September 27, 2022

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Global ESG standards come one step closer to reality

Investors could soon benefit from a global standard for sustainability disclosure, as The International Sustainability Standards Board publishes its first set of proposals on how it should look.

The proposal would see firms disclose “material information” about any sustainability exposures that would have a financial impact.

The data should be accessible to general readers of financial reports, and be comparable with other firms in the same sector or country, it said.

The ISSB, established at last year’s COP26 — and run by global accounting standard-setters, the International Financial Reporting Standards Foundation — is the most significant attempt to date to develop global standards for the information investors receive about environmental, governance, and social factors.

The group has received backing from the G20 group of advanced economies and the Financial Stability Board.

“Rarely do governments, policymakers and the private sector align behind a common cause. However, all agree on the importance of high-quality, globally comparable sustainability information for the capital markets. These proposals define what information to disclose, and where and how to disclose it,” said ISSB chair Emmanuel Faber.

The ISSB has published proposals on general sustainability-related disclosures as well as specific climate-related disclosures.

The board’s proposal builds on the work already done by other organisations such as the FSB’s Task Force on Climate Disclosures and the Sustainability Accounting Standards Board.

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The SASB’s framework is already used by many investment firms such as State Street and BlackRock as an industry-specific standard for ESG disclosures.

Rick Lacaille, global head of ESG initiatives at State Street told Financial News in February that “the idea of [SASB and ISSB] coming together is you get the credibility from both their domains and therefore wider acceptance by issuers.”

Many firms already use the task force’s methodology for disclosing climate risks. Starting in the 2022 tax year in the UK, 13,000 of the country’s largest firms will be required to provide climate disclosures based on the standards set out by the TCFD.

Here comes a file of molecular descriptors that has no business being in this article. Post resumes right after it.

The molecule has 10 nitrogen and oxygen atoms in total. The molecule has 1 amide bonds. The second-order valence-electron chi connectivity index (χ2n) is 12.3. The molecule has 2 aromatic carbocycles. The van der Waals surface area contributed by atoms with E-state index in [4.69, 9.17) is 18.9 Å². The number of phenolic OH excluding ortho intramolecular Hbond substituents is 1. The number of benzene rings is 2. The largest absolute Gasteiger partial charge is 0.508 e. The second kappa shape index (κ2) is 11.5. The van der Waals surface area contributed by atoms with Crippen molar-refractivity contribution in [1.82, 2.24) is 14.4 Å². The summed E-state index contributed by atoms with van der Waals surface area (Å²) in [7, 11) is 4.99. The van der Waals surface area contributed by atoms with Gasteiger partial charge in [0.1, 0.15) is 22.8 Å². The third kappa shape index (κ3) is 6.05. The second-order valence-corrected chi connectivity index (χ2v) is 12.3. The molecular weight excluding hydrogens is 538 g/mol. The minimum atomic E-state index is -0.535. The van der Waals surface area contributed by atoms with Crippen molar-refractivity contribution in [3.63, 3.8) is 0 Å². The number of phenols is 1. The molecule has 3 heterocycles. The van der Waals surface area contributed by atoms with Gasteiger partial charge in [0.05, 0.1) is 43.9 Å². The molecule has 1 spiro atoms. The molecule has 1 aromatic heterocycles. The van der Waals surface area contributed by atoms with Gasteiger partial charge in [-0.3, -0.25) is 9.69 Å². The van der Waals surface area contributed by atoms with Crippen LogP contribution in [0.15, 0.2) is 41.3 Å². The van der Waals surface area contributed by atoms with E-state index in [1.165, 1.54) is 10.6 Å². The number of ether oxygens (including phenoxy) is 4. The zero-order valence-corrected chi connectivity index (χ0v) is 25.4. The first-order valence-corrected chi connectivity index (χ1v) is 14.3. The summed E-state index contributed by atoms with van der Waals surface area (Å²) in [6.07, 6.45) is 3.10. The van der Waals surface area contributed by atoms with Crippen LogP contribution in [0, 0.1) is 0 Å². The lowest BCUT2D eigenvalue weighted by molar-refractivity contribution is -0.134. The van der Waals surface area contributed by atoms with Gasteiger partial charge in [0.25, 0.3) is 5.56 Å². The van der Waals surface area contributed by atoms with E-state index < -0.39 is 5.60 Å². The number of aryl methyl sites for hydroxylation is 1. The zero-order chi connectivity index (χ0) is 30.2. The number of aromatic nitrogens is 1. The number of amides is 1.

However, the TCFD does not provide the granular detail needed to make comparisons between different firms.

“TCFD was never a disclosure for accounting standards. It was a way of disclosing climate risk in the financial system. The ISSB standards will be more data centric,” Lacaille said. “ISSB is going to be a useful framework for comparing companies and issuers across borders. It will be of more use to more people, because it will cater for other financially material issues that are not just climate.”

The TCFD welcomed the ISSB’s 31 March proposal.

Mary Schapiro, head of the TCFD secretariat said: “By building on the TCFD’s framework, the ISSB’s climate proposals will create further consistency, comparability and reliability across climate disclosure so investors can make more informed financial decisions.”

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Many global organisations have been working closely with the ISSB in developing other standards such as those set down by the International Organisation of Securities Commissions, which sets global classifications in securities markets.

“IOSCO welcomes the publication of the ISSB’s two proposed…sustainability disclosure standards”, said Ashley Alder, chair of IOSCO. “We will review the proposals, with the objective to endorse them for use by our member jurisdictions. Endorsement by IOSCO can pave the way for adoption of the standards around the world, delivering much-needed consistency and comparability in sustainability-related information to the capital markets.”

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To contact the author of this story with feedback or news, email Jeremy Chan